I have to admit, my favourite type of craft project is one that involves little more than putting a few things together. Okay, as I’ve written that, I realise that “putting a few things together” is a distillation of every craft project there ever has been, as well as any food recipes too. But, when the putting of things together is really straightforward, then you have a happy London Wolfe.
With this in mind, don’t be put off by the rather alarming title of this post. Make your own soap, I say. Make my own soap? you ask. Why on earth would I make my own soap? I can buy lovely soap for not very much money and besides, I’m no chemist, I won’t have any of the equipment needed for making my own soap… But fret not! Rather than suggesting you don a lab coat and goggles and mix together a range of ingredients to bubble away on your stove top, I’m only actually suggesting that you purchase yourself a “melt and pour” soap kit and then add some nice flavours.
(If you were thinking Brilliant, finally a chance to get out the Bunsen burner and test tubes and use all that glycerin I’ve got stored in the attic then I apologise, this article is going to be a sad disappointment to you…)
So, slight misnomer title aside, on with the actual soap making.
As I mentioned in my post on Homemade Christmas presents, lack of funds this festive season has meant that I’m making all my gifts this year and only spending money on supplies.
Okay, this does mean that it’s December 17th and I’m in a slight panic because I’ve only made three presents, but on the upside, I’ve discovered the joy and simplicity of home made soap. With some readymade soap base you can easily make up absolutely any flavour soap you can imagine. And, because it’s the time of giving, I wanted to share that joy with you…
For a really attractive, distinctive and unusual present, this is all you need to do. I’m going to talk through how to make lavender soaps, but I’ve put suggestions for lots of other flavours at the end…
- Melt and pour soap base. As ever, because I am frequently too lazy to leave the house and look for something I haven’t bought before in the actual shops, I got this from eBay. It cost me £9.86 for 1kg – which is enough to make about 18 small bars. I got a translucent base, which was SLS free.
- Dried lavender
- Lavender essential oil (other flavours suggested at the end of this article…)
- Soap moulds. This can be anything you like the shape of: old yoghurt pots, soft cheese pots, Tupperware or cake moulds. I’ve used a 12-hole silicon cupcake mould in the photos of round soaps below and Tupperware for the square ones. Of course, you could also buy an actual soap mould if you’re so inclined.
What to do
1. Melt the soap base squares in a big jug in the microwave. Or, if like me you don’t have a microwave, use a double boiler. Or, if like me you don’t have a double boiler, stick a pyrex bowl into a much bigger saucepan filled with boiling water.
2. Once all the soap is melted, add in some drops of lavender essential oil and stir round. If you’re making one batch all the same flavour, add the essence straight into the mixing bowl. If you want to make each bar a different scent, you can add flavours directly to the individual moulds. Use approximately one or two drops per bar of soap.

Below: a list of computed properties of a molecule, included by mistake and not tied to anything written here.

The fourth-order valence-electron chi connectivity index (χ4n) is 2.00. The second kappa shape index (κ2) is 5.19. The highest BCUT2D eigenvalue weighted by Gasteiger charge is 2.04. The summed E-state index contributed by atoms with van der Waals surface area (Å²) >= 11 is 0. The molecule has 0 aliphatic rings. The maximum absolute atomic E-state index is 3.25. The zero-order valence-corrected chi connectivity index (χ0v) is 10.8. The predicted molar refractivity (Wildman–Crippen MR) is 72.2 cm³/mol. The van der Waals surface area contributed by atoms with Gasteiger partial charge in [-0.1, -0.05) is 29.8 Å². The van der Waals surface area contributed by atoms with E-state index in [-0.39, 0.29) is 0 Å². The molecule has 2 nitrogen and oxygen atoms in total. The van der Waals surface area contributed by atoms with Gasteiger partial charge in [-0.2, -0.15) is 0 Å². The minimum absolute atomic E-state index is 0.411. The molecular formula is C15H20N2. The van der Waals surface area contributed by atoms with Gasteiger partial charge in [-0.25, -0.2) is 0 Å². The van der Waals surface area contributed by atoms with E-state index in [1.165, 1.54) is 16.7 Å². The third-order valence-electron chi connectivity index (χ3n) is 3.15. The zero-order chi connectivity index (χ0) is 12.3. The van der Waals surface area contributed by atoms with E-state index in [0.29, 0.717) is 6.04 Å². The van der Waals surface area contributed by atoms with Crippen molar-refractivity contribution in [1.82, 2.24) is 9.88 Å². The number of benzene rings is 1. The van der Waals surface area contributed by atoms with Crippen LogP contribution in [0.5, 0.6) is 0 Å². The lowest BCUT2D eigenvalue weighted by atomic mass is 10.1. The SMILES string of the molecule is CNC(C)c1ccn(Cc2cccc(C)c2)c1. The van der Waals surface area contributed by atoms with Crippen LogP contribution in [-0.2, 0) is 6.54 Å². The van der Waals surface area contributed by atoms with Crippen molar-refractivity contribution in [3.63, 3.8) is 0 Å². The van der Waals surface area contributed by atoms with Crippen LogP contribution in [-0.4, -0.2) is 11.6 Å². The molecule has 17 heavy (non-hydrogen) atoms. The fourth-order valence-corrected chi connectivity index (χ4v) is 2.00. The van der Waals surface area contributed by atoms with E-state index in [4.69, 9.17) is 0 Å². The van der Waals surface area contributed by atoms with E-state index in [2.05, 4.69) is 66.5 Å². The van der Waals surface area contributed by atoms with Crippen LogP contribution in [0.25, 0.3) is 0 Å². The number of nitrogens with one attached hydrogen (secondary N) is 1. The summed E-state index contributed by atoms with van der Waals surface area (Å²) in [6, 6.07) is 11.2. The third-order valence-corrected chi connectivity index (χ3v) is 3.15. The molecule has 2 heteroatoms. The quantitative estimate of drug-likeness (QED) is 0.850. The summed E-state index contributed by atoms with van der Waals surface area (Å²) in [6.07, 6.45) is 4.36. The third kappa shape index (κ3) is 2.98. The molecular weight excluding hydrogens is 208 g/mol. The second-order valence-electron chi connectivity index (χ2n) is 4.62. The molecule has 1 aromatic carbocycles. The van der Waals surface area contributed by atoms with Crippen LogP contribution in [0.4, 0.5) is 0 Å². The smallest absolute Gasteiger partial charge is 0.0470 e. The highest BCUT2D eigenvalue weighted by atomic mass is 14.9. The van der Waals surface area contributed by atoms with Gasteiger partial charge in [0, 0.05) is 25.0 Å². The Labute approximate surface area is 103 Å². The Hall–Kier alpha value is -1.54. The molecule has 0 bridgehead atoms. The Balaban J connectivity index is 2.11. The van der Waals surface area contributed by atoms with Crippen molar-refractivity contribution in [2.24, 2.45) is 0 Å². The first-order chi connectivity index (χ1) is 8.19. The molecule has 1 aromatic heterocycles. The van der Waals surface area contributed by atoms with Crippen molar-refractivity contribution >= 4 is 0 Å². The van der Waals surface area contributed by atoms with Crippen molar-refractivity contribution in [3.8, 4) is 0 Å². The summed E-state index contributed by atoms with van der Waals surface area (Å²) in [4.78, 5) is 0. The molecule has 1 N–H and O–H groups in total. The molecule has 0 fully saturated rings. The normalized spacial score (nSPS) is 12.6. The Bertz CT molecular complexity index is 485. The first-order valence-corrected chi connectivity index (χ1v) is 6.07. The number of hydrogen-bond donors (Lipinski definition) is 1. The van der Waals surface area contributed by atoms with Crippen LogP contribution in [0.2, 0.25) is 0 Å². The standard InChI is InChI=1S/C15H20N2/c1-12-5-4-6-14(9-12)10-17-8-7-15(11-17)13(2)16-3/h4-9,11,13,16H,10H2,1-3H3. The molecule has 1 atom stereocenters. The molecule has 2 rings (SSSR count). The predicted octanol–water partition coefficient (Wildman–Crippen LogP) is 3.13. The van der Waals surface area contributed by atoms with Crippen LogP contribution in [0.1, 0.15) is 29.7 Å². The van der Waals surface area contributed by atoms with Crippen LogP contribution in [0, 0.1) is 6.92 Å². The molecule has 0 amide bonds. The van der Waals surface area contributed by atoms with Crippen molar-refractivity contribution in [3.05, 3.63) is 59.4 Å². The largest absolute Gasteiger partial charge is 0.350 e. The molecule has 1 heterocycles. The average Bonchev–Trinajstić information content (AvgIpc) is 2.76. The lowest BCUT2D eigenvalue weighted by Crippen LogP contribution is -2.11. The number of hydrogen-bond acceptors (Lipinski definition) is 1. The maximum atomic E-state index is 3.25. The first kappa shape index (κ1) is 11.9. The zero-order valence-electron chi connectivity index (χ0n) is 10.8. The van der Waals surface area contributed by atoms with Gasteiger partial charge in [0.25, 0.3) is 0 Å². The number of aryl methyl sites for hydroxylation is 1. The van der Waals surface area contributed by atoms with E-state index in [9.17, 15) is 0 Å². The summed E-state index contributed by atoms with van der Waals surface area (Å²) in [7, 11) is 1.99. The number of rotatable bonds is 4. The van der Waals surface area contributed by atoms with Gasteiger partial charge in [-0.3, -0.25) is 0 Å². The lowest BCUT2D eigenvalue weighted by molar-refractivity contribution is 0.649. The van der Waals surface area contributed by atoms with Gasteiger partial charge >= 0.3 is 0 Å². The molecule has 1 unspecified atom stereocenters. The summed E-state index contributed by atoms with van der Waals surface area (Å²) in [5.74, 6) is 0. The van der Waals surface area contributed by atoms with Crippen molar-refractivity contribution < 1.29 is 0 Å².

3. Pour the liquid soap base into the moulds to about half an inch deep, using approximately half of your total mixture.
4. Return remaining liquid soap to heat, so it doesn’t set.
5. Add a sprinkling of dried lavender to each mould (or see below for other solid flavours you can add)
6. Let the soap set for a minute or two, then pour the remaining liquid soap over the top (this lets the lavender sit about half way through the soap…) You may find a few air bubbles get trapped inside as well. Personally, I think this is really pretty, but if it bothers you, spray your first half with pure alcohol before adding the second batch and they should disperse.
7. Leave your soap to set for at least four hours
8. To release the soap from the moulds, put it into the freezer for ten minutes. When you take it back out, the difference in temperature loosens it from the mould. (If you’re using a silicon mould, you can probably skip this step and just push the soap out.)
9. Admire your beautiful homemade soap…
Other ideas for flavours
Just add a pinch, sprinkle or drop of the following flavours more other delicious smelling soaps…
Earl grey tea and bergamot oil:
Of course, being English, I’m all about a good cup of Earl Grey. Just a word of warning: once you’ve added the tea leaves, they’ll continue to bleed into the soap day by day, so if you’re making this as a present, leave it to the last moment to make, if you want to still see the contrast between the tea leaves and the clear soap. (After approximately a week, the whole thing will be brown.)
Honey and ginger:
Mix these together in a separate container before adding to the soap.
Cinnamon and clove:
Perfect for Christmas! You really only need a tiny pinch of each of these otherwise the soap turns a rather unappealing dark brown colour…
On their own, these won’t provide much scent, but I thought they looked really beautiful. You could mix in another essential oil to provide more flavour. (Or crush some cardamom seeds and add to the liquid soap.)
Another one that I’ve used more for the way it looks than its flavour or scent. But bung in an essential oil too and you’ll have both…
Or, of course you could just add any pure essential oils and have a beautiful clear soap. I tried lemon, grapefruit, ylang ylang and rosemary.
Oh, I have great plans for the packaging for these soaps. If they materialise and look as nice as they do in my head, I’ll add a post on that with some templates for boxes too…
I did indeed manage to make some attractive packaging for the soaps. Take a look at some photos, along with a free template and tutorial: gift boxes.